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Welcome to the Blue Giraffe

“It’s an incredibly difficult thing to bring a giraffe down. They can kill a lion with a single blow from their feet.”

- Joanna Lumley.

Welcome reader to the Blue Giraffe blog. Recognizing I’m more than a decade late (almost 2, really) to the blog party, I’m grateful to you for entertaining this format to engage in my observations, stories, and truths.

So why is this called Blue Giraffe?

To begin, I have a fascination with giraffes. It started several years ago, although my affinity for them likely goes back to childhood. I think maybe even to a preschool play I was in called ‘How the Elephant got its Trunk’ in which I played (no surprise) the giraffe. Friendly but huge, with cartoonishly long necks and legs: giraffes don’t make much sense in the natural world. That’s one of the things I love about them. Of all the ways for a giraffe to evolve (we know that ancient giraffes looked much more like the okapis they are related to, with short necks and deer-like features), the giraffe selected these one-of-a-kind ways to exist and adapt to its habitat. In addition to cervical vertebrae that can grow nearly a foot tall, they’re herbivores with incredibly huge hearts: literally hearts that are almost 2 feet long and 24 lbs: and they have the longest tongues and tails in the animal kingdom. A giraffe is a survivor in an uninhabitable environment that is truly unique. So unique in fact, that scientists still debate the how’s and whys of the evolution of giraffes and have yet to figure it out. I love the mystery, the majesty, and, frankly, the comedy.

And so, I’ve opted to name this blog after my favorite, we-don’t-quite-understand-it animal. It feels appropriate for the adventure ahead.

As to the color blue; It actually isn’t my favorite color and that’s an important detail for the rest of this telling. Blue is never a go-to color for me. I don’t wear it or give it much thought, except in appreciation of an incredible southeastern US sky on those days when it looks like it’s really the set of The Truman Show in the ‘dome’: so perfect it seems unreal. However, that perfect sky isn’t why blue appears here either. At a point in my recent past, as I actively practiced what most call ‘self-care’ but often feels more to me like a freefall into living life, I took my first meditation class. I went because of the invitation of a virtual stranger. A woman I had met in another ‘self-care’ moment, going to hot vinyasa yoga; Kristine. Kristine is an unbelievable yogi, with the kind of tattoo art on her arms I covet and the confidence and fitness that made me watch her more than the instructor in class. When she started talking to me – even though I can barely get gracefully into Warrior 1 and have no ability to balance on any part of my body that isn’t my own two feet – I was more than flattered. And when she invited me to meditation, it was a ‘yes’ followed promptly by my insides crushing together in absolute panic. At 45, I had never, ever, meditated.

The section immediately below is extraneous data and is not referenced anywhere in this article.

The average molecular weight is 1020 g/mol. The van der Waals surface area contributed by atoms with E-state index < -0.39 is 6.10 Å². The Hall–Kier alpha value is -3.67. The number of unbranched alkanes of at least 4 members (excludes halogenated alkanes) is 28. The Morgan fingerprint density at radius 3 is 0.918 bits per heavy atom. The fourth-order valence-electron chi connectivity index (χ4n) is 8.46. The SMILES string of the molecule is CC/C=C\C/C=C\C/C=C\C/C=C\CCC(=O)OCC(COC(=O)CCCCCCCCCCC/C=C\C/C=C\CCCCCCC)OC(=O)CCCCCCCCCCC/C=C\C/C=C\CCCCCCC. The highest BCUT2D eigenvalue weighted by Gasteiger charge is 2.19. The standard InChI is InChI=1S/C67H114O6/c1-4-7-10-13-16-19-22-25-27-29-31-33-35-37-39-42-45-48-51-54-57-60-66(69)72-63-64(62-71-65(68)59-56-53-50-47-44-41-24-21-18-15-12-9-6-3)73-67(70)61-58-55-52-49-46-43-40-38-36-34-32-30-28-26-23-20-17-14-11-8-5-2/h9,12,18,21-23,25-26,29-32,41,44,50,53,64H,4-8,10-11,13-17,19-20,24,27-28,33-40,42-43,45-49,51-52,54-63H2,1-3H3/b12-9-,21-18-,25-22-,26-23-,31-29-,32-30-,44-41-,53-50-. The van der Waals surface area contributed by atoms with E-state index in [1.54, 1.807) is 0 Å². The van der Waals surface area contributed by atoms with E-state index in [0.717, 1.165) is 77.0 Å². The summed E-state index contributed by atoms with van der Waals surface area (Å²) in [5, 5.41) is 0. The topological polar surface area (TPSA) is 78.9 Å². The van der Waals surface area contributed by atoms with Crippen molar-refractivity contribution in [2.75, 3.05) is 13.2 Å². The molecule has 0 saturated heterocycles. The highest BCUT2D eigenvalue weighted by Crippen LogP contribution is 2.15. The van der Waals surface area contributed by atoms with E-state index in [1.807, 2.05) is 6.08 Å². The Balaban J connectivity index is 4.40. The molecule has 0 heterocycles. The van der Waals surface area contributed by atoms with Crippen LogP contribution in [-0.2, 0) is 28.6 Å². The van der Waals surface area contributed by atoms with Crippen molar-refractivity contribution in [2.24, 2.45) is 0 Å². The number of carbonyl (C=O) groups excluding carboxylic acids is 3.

Still, I came to class on a Tuesday evening and sat on a cushion in a small back room among candles and women, shifting far too often so my feet would stop constantly falling asleep. Spoiler alert: I didn’t get a blank slate mind. My squirrel brain darted from idea to idea and even the soothing voice of the instructor (so young, she could be my child) did little to stop it. But at one point, a series of visions that were not of my conscious life appeared and one in particular played out over and over: a bright-white figure that seemed to radiate energy and power set in the most intense blue I’ve ever experienced. That blue, that blue was more than the sky or water or any other blue I’d ever seen. I was swallowed by it and in awe of it.

I would later learn that blue is for the throat chakra. One of the seven chakras centering on parts of the body and with particular meaning. The throat being aligned with communication and telling your story.

And so, I give you Blue Giraffe. Welcome. Stretch your long, regal neck, shift your numb feet, and join me for all the truths, the stumbles, the adaptations, and the discoveries I can share.

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